New Jersey Theft & Fraud Attorney
Many different criminal acts fall under New Jersey’s theft and fraud laws, from burglary and robbery to extortion and receiving stolen property. These crimes can carry heavy penalties, including lengthy prison sentences and costly fines. You could also face other consequences for having a criminal conviction on your record, including the loss of your job, difficulty applying for housing or car loan, and social stigma.
When your freedom and your future are on the line, you need a trusted New Jersey theft crime attorney from William Proetta Criminal Law. Our savvy legal team will protect your rights and fight for you at every stage of your case. We are experienced in all manner of theft cases and are prepared to tirelessly pursue the best outcome possible in your case, whether it be a dismissal, acquittal, reduced charges, or minimum sentence.
Contact us today for a free and confidential consultation on your theft charges.
Our Firm Takes on All Types of Theft and Fraud Cases
Under New Jersey law, more than a dozen crimes fall under the broad categories of theft or fraud. Some of the theft and fraud cases we have experience with include:
Shoplifting is the stealing of merchandise from a store. While stealing less than $200 in merchandise is a disorderly persons offense in New Jersey (the equivalent of a misdemeanor in other states), stealing $200 or more in merchandise is an indictable offense (the equivalent of a felony) and carries much harsher penalties.
Burglary involves breaking into a structure to steal money or property from the owner. Strictly speaking, one does not have to take anything from the structure to be charged with burglary, as the act of unlawfully entering the structure is a crime on its own. Using a weapon or explosives during a burglary can significantly increase the potential penalties a defendant faces, and the same is true for making threats or injuring someone.
Robbery is when someone takes money or other property directly off someone’s person, usually by threatening them with injury or death. Using a gun or other weapon during a robbery can increase the severity of the charges, even if the gun was not loaded or there was no intent to injure anyone.
Carjacking is not the same as stealing someone’s car. Under New Jersey law, carjacking is the crime of using force or the threat of injury to steal someone’s car while they are operating it. Forcing someone to drive you somewhere by threatening them while you are in their car can also be considered carjacking.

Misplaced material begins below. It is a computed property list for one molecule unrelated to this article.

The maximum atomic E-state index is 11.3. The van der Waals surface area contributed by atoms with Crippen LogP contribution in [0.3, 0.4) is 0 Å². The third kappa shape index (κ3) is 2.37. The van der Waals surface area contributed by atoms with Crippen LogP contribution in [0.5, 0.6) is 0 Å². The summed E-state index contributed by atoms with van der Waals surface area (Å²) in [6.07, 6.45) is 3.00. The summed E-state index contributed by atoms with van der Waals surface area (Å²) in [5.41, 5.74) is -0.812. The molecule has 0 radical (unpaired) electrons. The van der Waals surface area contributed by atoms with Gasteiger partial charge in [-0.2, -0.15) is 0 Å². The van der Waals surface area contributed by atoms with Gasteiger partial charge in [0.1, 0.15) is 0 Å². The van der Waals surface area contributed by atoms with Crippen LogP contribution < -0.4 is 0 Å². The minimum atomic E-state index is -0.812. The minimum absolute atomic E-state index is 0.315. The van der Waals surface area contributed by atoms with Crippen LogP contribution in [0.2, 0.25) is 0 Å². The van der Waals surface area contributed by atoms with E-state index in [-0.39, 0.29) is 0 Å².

Grand theft covers a wide range of crimes, but it generally involves stealing more than $200 worth of merchandise from a business. The severity of the penalties you may face for grand theft depend on the specific theft crime you are charged with, the value of the items you are alleged to have stolen, your prior criminal history (if any), and whether you are accused of using threats or violence to commit the theft.
Theft by deception is the taking of money or goods through deceptive means. Examples of theft by deception include pretending to raise money for charity, lying about the value of an item, and making false promises with regard to how the money will be spent.
Extortion is the crime of using threats, intimidation, blackmail, or similar means to coerce someone into handing over money or property. Threatening someone’s reputation can also be considered extortion, even if you did not directly threaten someone with physical injury.
Theft of services is when someone uses deceptive means to obtain some sort of “service” without paying for it. “Services” is a broad term covering everything from a contractor’s labor and hotel rooms to water and power service through a utility. A common example of theft of services is stealing someone else’s cable TV signal without paying for it. One thing to note about theft of services is that it requires some form of deception to be considered a crime. If someone just gives you some type of service without demanding payment, it’s not considered theft of services.
Receiving property from someone with the knowledge or reasonable belief that it has been stolen is a crime in New Jersey.
Healthcare fraud covers things like billing for medical services that weren’t performed, performing unnecessary services, improperly coding services when billing programs like Medicare or Medicaid, and poor medical care that amounts to neglect. Attempting to defraud federal programs like Medicare or Medicaid can be a federal offense, and federal crimes may carry harsher penalties than state crimes.
Tax fraud is when someone tries to cheat on their taxes by not reporting income, claiming false deductions, claiming personal expenses as business expenses, and so on. Tax fraud can occur at both the state and federal levels.
Credit card fraud includes acts like using a stolen card to make purchases, pretending to be the owner of someone else’s card to make purchases without the owner’s consent, and taking money from someone’s bank account using a stolen card.
Bank fraud is another offense that covers many different acts, including false accounting practices, check fraud, skimming someone’s credit card number during a transaction, kiting checks, and providing false information on a loan application.
Money laundering– Money laundering is the act of disguising money earned from illegal activities as legitimate income. In some cases, money laundering is a federal crime, which carries much harsher penalties.
Money laundering is the act of disguising money earned from illegal activities as legitimate income. In some cases, money laundering is a federal crime, which carries much harsher penalties.